- Thomson Reuters
On October 25, 2007, the Airbus A380 entered commercial service with a flight operated by Singapore Airlines.
The Singaporean national airline took delivery of its first five A380s on 10-year leases with options to extend.
On Wednesday, the airline announced that it will not renew the lease for the first of its Airbus superjumbos.
“The first (lease) expires in October 2017, and we have decided not to extend it,” Singapore Airlines told Business Insider via email. “This decision was the result of a regular review of our fleet requirements.”
As a result, Singapore’s first A380 will be returned to its owners, Dr. Peters Group, once the lease runs out next October.
In addition, Singapore also said that it has not made up its mind on whether or not it will continue with the other four leased A380s.
A decision on fate of the remaining four leased superjumbos is expected to be made between now and April 2017, Aviation Week reported.
In total, Singapore Airlines operates the second largest A380 fleet in the world with 19- super-jumbos. The airline also has an additional order for five new A380s set to begin delivery late next year.
Over the past few years, Airbus has struggled mightily to find buyers for new A380s. It’s a struggle that’s now compounded by competition from the first group of off-lease A380s entering the second hand market.
In addition, Airbus also contends with A380s from current customers, such as Malaysia Airlines who is trying to dump its fleet of six superjumbos.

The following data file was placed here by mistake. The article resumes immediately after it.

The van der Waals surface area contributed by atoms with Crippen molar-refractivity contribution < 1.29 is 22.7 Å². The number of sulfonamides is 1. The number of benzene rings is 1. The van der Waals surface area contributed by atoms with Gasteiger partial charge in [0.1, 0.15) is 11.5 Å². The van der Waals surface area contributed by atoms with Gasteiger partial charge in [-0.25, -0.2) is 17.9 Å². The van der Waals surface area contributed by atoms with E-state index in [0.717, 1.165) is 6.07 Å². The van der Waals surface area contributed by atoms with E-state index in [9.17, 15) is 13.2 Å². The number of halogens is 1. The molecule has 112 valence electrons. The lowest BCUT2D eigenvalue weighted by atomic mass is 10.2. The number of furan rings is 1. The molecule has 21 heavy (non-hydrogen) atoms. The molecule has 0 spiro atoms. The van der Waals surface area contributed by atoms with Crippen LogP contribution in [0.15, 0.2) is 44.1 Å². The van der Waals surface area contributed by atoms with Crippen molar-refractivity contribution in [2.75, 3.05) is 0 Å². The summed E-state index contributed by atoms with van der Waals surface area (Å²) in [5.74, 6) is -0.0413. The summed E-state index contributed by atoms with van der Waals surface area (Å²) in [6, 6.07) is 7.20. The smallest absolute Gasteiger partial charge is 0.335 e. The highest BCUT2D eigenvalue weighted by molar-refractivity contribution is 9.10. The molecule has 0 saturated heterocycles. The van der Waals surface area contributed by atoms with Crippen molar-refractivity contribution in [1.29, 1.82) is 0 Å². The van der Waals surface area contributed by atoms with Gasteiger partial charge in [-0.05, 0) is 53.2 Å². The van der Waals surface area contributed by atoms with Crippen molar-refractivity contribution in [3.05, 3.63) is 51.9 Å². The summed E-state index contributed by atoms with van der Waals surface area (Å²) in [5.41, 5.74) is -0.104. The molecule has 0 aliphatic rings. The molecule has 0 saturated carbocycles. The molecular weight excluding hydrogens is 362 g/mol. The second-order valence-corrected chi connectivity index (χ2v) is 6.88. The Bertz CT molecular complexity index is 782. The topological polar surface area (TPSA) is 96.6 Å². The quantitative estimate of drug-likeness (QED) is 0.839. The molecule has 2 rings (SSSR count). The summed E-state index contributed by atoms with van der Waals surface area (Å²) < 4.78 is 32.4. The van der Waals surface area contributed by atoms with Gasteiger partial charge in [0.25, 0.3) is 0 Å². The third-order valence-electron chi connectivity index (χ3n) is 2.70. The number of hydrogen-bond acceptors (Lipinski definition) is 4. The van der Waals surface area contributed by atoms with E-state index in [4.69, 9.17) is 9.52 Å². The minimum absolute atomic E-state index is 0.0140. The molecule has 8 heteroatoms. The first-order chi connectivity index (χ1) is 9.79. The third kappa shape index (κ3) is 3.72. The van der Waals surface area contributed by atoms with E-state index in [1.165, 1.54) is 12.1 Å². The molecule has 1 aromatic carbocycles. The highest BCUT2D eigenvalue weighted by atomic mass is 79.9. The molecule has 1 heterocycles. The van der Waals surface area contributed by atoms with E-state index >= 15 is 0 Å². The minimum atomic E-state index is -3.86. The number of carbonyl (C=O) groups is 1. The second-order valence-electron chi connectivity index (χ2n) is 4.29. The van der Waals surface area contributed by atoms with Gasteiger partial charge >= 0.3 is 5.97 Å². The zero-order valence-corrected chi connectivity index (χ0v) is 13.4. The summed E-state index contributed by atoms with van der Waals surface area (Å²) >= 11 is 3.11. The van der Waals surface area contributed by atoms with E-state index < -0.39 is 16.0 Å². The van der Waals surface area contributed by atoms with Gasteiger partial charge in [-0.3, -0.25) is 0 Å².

In a statement to Business Insider, Airbus wrote:
“We do not comment on the fleet plans of individual airlines. We are confident in the market for second hand A380s, which can be leased or acquired at attractive rates. This will offer a great opportunity for new entrants with new business models to start operating the A380.”
Today’s news is not exactly welcomed by an already struggling A380 program that’s fallen short of the paradigm shifting expectations Airbus had when the $428 million jet debuted more than a decade ago.
In July, Airbus announced at the Farnborough Air Show that it will slow down the production rate of the A380 by more than 50% starting in 2018.
Emirates remains the A380’s largest and most influential customer. With 140 of the 319 A380 orders coming from the Dubai-based airline, the future of the aircraft is essentially pegged to Emirates.